65 Works

Conflicting signal in transcriptomic markers leads to a poorly resolved backbone phylogeny of Chalcidoid wasps

Junxia Zhang, Amelia R.I. Lindsey, Ralph S. Peters, John M. Heraty, Keith R. Hopper, John H. Werren, Ellen O. Martinson, James B. Woolley, Matt J. Yoder & Lars Krogmann
Chalcidoidea (Hymenoptera) are a megadiverse superfamily of wasps with astounding variation in both morphology and biology. Most species are parasitoids and important natural enemies of insects in terrestrial ecosystems. In this study, we explored a transcriptome-based phylogeny of Chalcidoidea and found that poorly resolved relationships could only be marginally improved by adding more genes (a total of 5,591) and taxa (a total of 65), proof-checking for errors of homology and contamination, and decreasing missing data....

Data from: Cross-boundary human impacts compromise the Serengeti-Mara ecosystem

Michiel P. Veldhuis, Mark E. Ritchie, Joseph O. Ogutu, Thomas A. Morrison, Colin M. Beale, Anna B. Estes, William Mwakilema, Gordon O. Ojwang, Catherine L. Parr, James Probert, Patrick W. Wargute, J. Grant C. Hopcraft & Han Olff
Protected areas provide major benefits for humans in the form of ecosystem services, but landscape degradation by human activity at their edges may compromise their ecological functioning. Using multiple lines of evidence from 40 years of research in the Serengeti-Mara ecosystem, we find that such edge degradation has effectively “squeezed” wildlife into the core protected area and has altered the ecosystem’s dynamics even within this 40,000-square-kilometer ecosystem. This spatial cascade reduced resilience in the core...

Carbohydrate depletion in roots impedes phosphorus nutrition of forest trees

Simon Clausing, Rodica Pena, Bin Song, Karolin Müller, Paula Mayer-Gruner, Sven Marhan, Martin Grafe, Stefanie Schulz, Jaane Krüger, Friederike Lang, Michael Schloter, Ellen Kandeler & Andrea Polle
The aim of the study was to determine the effect of belowground plant-derived carbohydrates on P uptake, P concentrations and enzymes activities related to P mobilization in roots, ectomycorrhizas and soil and on the abundances of P-related genes in soil bacteria. We report data from a girdling experiment in two temperate beech forest with contrasting soil phosphorus concentrations. We used soil cores and the fractions of the organic layer and mineral topsoil separately one and...

Larger pollinators deposit more pollen on stigmas across multiple plant species – a meta-analysis

Rita Földesi, Rita Földesi, Brad Howlett, Ingo Grass & Péter Batáry
Abstract 1. Many insect species provide essential pollination services. However, the amount of pollen deposited onto a stigma when visiting a flower (“single visit pollen deposition”, SVD) can vary greatly among taxa depending on morphological traits of pollinators. Further, SVD is commonly measured using one of two methods (‘static’: waiting for an insect to visit a flower present on plant, and ‘active’: removing the flower and presenting it to a flower visitor) that may also...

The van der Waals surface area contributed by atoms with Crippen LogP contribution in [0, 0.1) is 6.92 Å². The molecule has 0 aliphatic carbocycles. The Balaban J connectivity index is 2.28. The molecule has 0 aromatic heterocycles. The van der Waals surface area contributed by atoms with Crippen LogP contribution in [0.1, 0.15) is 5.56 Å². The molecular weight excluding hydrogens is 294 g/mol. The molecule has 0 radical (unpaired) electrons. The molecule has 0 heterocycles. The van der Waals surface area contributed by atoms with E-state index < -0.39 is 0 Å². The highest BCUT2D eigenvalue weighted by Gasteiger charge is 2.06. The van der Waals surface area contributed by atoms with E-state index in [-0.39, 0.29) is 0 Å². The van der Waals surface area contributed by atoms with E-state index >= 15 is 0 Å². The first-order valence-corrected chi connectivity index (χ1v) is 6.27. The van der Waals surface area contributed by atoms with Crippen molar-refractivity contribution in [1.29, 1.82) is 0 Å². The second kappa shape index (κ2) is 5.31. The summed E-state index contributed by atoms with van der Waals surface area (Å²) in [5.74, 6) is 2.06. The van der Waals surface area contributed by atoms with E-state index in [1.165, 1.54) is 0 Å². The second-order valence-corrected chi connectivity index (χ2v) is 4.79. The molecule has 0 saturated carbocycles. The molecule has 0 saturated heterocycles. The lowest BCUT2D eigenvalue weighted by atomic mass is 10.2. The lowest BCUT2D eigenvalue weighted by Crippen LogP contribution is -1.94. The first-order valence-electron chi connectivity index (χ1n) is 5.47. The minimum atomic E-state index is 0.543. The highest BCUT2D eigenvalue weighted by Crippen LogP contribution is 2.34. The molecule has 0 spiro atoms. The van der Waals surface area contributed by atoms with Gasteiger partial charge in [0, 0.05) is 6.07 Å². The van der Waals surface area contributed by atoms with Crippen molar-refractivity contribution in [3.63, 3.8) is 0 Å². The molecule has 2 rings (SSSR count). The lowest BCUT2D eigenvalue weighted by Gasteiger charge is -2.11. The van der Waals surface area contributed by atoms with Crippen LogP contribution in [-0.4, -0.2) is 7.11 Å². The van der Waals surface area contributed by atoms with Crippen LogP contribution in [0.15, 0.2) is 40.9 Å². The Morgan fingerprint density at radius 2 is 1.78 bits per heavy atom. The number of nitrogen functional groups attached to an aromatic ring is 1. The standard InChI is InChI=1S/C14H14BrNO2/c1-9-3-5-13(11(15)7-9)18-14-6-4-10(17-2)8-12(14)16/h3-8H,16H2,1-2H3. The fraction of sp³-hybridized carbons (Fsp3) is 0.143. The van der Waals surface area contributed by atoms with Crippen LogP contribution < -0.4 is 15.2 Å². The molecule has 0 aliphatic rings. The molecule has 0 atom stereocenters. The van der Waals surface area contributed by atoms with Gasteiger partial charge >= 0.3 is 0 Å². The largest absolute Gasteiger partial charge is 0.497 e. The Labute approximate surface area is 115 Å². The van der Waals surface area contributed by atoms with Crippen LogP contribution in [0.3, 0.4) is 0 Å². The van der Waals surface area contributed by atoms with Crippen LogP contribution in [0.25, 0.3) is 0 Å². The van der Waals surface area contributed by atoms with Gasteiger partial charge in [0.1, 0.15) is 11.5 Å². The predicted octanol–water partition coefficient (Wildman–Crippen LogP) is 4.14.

Data from: Land-use intensification increases richness of native and exotic herbaceous plants, but not endemics, in Malagasy vanilla landscapes

Estelle Raveloaritiana, Annemarie Wurz, Ingo Grass, Kristina Osen, Marie Rolande Soazafy, Dominic A. Martin, Lucien Faliniaina, Nantenaina H. Rakotomalala, Maria S. Vorontsova, Teja Tscharntke & Bakolimalala Rakouth
Aim: North‐eastern Madagascar is a hotspot of plant diversity, but vanilla and rice farming are driving land‐use change, including slash‐and‐burn management. It still remains unknown how land‐use change and land‐use history affect richness and composition of endemic, native and exotic herbaceous plant species. Location: North‐eastern Madagascar. Methods: We assessed herbaceous plants along a land‐use intensification gradient ranging from unburned land‐use types (i.e. old‐growth forest, forest fragment and forest‐derived vanilla agroforest) to burned land‐use types (i.e....

Data from: What’s in a colluvial deposit? New perspectives from archaeopedology.

Sascha Scherer, Katleen Deckers, Jan Dietel, Markus Fuchs, Jessica Henkner, Benjamin Höpfer, Andrea Junge, Ellen Kandeler, Eva Lehndorff, Peter Leinweber, Johanna Lomax, Jan Miera, Christian Poll, Michael Toffolo, Thomas Knopf, Thomas Scholten & Peter Kühn
Colluvial deposits are considered as sedimentary archives for the reconstruction of soil erosion history, Holocene climate, past pedogenesis and land use. However, the human contribution to the formation of colluvial deposits is mainly based on quantitative assumptions derived from the local chronostratigraphy and archaeology. For this reason, there is often a substantial gap in the qualitative identification of specific land use practices that caused prehistoric soil erosion. We use an archaeopedological multi-proxy approach on a...

Data from: The stronger, the better – trait hierarchy is driving alien species interaction

Viktoria Ferenc & Christine Sheppard
Multiple invaders commonly co-occur in native ecosystems and in some cases have been shown to facilitate each other thus exacerbating impacts on native species, while in other cases one invader may reduce the impact of another due to competition. We therefore aimed at identifying mechanisms driving alien species interactions. We conducted a common garden experiment investigating all pairwise combinations of 20 alien annual plant species in Germany. We first tested whether competition or facilitation occurred...

Data from: They like it cold, but only in winter: climate‐mediated effects on a hibernator

Joanna Fietz, Franz Langer & Wolfgang Schlund
Variations in ambient temperature (Ta) profoundly influence energy consumption in endotherms and therefore their survival and fitness. But depending on whether endotherms are hibernating or active, the same changes in Ta may have opposing consequences for their energy consumption. The aim of this study was therefore to investigate how variations in Ta, occurring during hibernation and during the active period of a hibernator, affect different fitness relevant traits. To understand whether changes in Ta impact...